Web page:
For Love of the Water and Family… And Sharing it with Others

Over the power of the wind and the rhythm of the waves pushing Yahtzee westward away from the coast of Central America, the buzzing phone in my pocket pulls me away from the moment just before losing cell service. It’s my parents, letting me know that my grandmother has passed away.

A few hours later, surging forward underneath a blanket of twinkling stars on my first watch of what will be three days and nights and nearly 500 miles underway, I’m working through a sea of emotions — a building swell is running in my head.

My immediate introspections are on how sublimely gratifying it is for our family to be on passage and the thrill of sailing downwind through the night in 20 knots of breeze and sizable following seas. At the same time, the voyage is bittersweet because Jill, Porter, Magnus, and I are sad to be leaving Nicaragua and the great times we’ve had there over the past two months. Yet, we’re excited for the future — summer in Alaska and new horizons beyond.

With all of this, though, there’s an undercurrent of intense loss. My grandmother’s passing was expected, but still, it hurts deeply. Staring at the celestial array overhead with the wind at my back, my grief soon brings a smile to my face. Memories and stories flow about Halloween costumes she’d crafted for me and my siblings, gingerbread houses we’d constructed together at Christmas, and snatching food from the kitchen until she declared it closed. While the wave of anecdotes and gratitude wash over me, I keep coming back to one thing: sailing. Here I am on my own boat, sailing offshore under a beautiful night sky with my family — and I owe it to her.


My grandma, Sandra Cross, or Grandmom as we called her, loved Bass Lake — the little lake in Michigan where we grew up sailing. What’s more, she loved it when her family was on the water, whether in a canoe, kayak, sailboat, or powerboat.

One of my fondest memories is of her teaching me how to row. Sitting on the boat’s stern seat, she began the lessons with how to move the oars in sync to make it track in a straight line, and opposite one another to turn. Then how to look over my shoulder to pilot the little boat where I wanted it to go on the lake. With her instruction, I learned how to be safe on the water and how to properly moor the boat and stow all the equipment when the day was done. I needed to do all of this, she said, before I could drive the outboard or sail on my own. Which I desperately wanted to do.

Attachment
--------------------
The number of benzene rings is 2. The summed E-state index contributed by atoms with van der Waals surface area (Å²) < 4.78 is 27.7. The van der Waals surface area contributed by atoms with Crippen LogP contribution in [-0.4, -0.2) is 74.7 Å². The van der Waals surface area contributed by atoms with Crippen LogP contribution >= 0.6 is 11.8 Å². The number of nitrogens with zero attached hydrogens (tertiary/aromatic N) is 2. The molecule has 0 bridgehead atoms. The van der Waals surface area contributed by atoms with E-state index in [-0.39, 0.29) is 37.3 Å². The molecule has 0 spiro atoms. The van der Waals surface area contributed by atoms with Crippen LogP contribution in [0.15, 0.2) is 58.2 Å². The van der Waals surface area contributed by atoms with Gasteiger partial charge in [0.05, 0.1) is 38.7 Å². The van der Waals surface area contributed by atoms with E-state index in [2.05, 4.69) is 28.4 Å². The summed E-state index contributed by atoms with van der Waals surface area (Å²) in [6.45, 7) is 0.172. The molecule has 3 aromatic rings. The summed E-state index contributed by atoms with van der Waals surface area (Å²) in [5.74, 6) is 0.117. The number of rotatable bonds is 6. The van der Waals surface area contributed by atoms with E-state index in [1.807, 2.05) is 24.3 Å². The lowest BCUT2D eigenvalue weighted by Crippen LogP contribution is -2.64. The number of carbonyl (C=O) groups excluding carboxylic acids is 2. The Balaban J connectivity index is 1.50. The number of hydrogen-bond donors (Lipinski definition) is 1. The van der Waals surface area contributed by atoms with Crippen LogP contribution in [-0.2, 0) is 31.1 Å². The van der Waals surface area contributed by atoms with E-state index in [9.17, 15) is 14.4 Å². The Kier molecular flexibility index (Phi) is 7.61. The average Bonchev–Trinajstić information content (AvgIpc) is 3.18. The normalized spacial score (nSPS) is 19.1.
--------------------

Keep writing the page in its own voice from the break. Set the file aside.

When it did come time for me to learn how to use the outboard, at her urging, I had to study and pass my safe boater test and get my certificate. You see, Grandmom didn’t just teach me about the water, she taught others as well. She raised my dad and four uncles on the water before me and my siblings, and was one of the few female Coast Guard Auxiliary safe boating instructors in the United States at the time. As a father of two and sailing instructor myself, it’s a legacy I’m honored to carry on.

Key to her approach when teaching me was to nurture my excitement for all things boating. She exposed me to new skills and experiences, and then stepped back and watched me flourish. Her rowing lessons opened up the freedom to make my own way into sailing, which unknowingly at the time, would become a lifelong endeavor.

Like any of us, Grandmom was a complex person and had her struggles, especially towards the end of her life; and I contemplated those, too. However, with wind literally in my sails when I learned of her passing, it was impossible not to reflect on all the things I am, and all the things I hope I’m teaching my boys to be — some of which I carry on in her wake.


When it comes to being on the water, I like it all, but I love sailing. Some of my earliest memories at the lake are racing on the family O’Day daysailer and Sunfish. Our sailing club — through which my great grandfather was an active racer well into his 80s — raced every Wednesday, Saturday, and Sunday, and the races began and ended right off of our dock.

Though his daughter, my Grandmom, sailed in some of these races, I mostly remember her being on the race committee. While we were all rigging boats or scurrying from the house wolfing down sandwiches, she’d check in with a thermos of coffee in one hand and a clipboard in the other before heading a couple docks away to hold race committee court. Man I loved those summer days…I still do. What I’ve come to appreciate in the years since is that, while these experiences may seem unique in the eyes of an observer, for our family, it was just a normal day at the lake.

Being one of the lightest crew available, I was a top choice for many skippers — including my dad, uncles, and family friends. Every week, I’d make the rounds on various boats with captains who each handled the race course and wind conditions in their own way. My dad would whisper when the wind went light. My uncle would get worked into a flurry of excitement and expletives when we were ahead and extending our lead, which he did often. And an older family friend, Fred, would sit quiet and steady at the helm even when the wind howled and the rain pelted his well-loved yellow jacket that had long-since lost any waterproofing it may have had.